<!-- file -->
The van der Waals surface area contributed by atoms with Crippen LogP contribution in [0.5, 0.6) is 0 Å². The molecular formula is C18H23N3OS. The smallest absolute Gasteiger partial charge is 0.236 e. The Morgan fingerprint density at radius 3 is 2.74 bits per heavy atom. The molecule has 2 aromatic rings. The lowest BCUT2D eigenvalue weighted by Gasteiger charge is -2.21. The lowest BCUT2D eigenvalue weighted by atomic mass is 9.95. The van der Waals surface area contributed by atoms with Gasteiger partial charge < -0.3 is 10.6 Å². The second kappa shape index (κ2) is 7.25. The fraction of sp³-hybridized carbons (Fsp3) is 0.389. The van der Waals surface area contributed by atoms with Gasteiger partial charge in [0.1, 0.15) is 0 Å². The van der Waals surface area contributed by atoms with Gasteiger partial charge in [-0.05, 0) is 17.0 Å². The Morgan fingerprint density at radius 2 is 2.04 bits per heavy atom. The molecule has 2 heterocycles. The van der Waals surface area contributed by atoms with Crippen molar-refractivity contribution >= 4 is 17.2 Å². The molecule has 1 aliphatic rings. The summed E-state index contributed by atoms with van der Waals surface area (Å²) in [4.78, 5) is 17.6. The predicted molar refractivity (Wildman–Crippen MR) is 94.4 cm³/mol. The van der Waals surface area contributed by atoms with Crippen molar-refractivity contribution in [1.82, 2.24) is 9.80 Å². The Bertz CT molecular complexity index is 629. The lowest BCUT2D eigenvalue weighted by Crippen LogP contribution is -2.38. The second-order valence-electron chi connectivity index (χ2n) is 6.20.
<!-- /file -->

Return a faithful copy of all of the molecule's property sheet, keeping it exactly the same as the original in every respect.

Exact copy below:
The van der Waals surface area contributed by atoms with Crippen LogP contribution in [0.5, 0.6) is 0 Å². The molecular formula is C18H23N3OS. The smallest absolute Gasteiger partial charge is 0.236 e. The Morgan fingerprint density at radius 3 is 2.74 bits per heavy atom. The molecule has 2 aromatic rings. The lowest BCUT2D eigenvalue weighted by Gasteiger charge is -2.21. The lowest BCUT2D eigenvalue weighted by atomic mass is 9.95. The van der Waals surface area contributed by atoms with Gasteiger partial charge < -0.3 is 10.6 Å². The second kappa shape index (κ2) is 7.25. The fraction of sp³-hybridized carbons (Fsp3) is 0.389. The van der Waals surface area contributed by atoms with Gasteiger partial charge in [0.1, 0.15) is 0 Å². The van der Waals surface area contributed by atoms with Gasteiger partial charge in [-0.05, 0) is 17.0 Å². The Morgan fingerprint density at radius 2 is 2.04 bits per heavy atom. The molecule has 2 heterocycles. The van der Waals surface area contributed by atoms with Crippen molar-refractivity contribution >= 4 is 17.2 Å². The molecule has 1 aliphatic rings. The summed E-state index contributed by atoms with van der Waals surface area (Å²) in [4.78, 5) is 17.6. The predicted molar refractivity (Wildman–Crippen MR) is 94.4 cm³/mol. The van der Waals surface area contributed by atoms with Crippen molar-refractivity contribution in [1.82, 2.24) is 9.80 Å². The Bertz CT molecular complexity index is 629. The lowest BCUT2D eigenvalue weighted by Crippen LogP contribution is -2.38. The second-order valence-electron chi connectivity index (χ2n) is 6.20.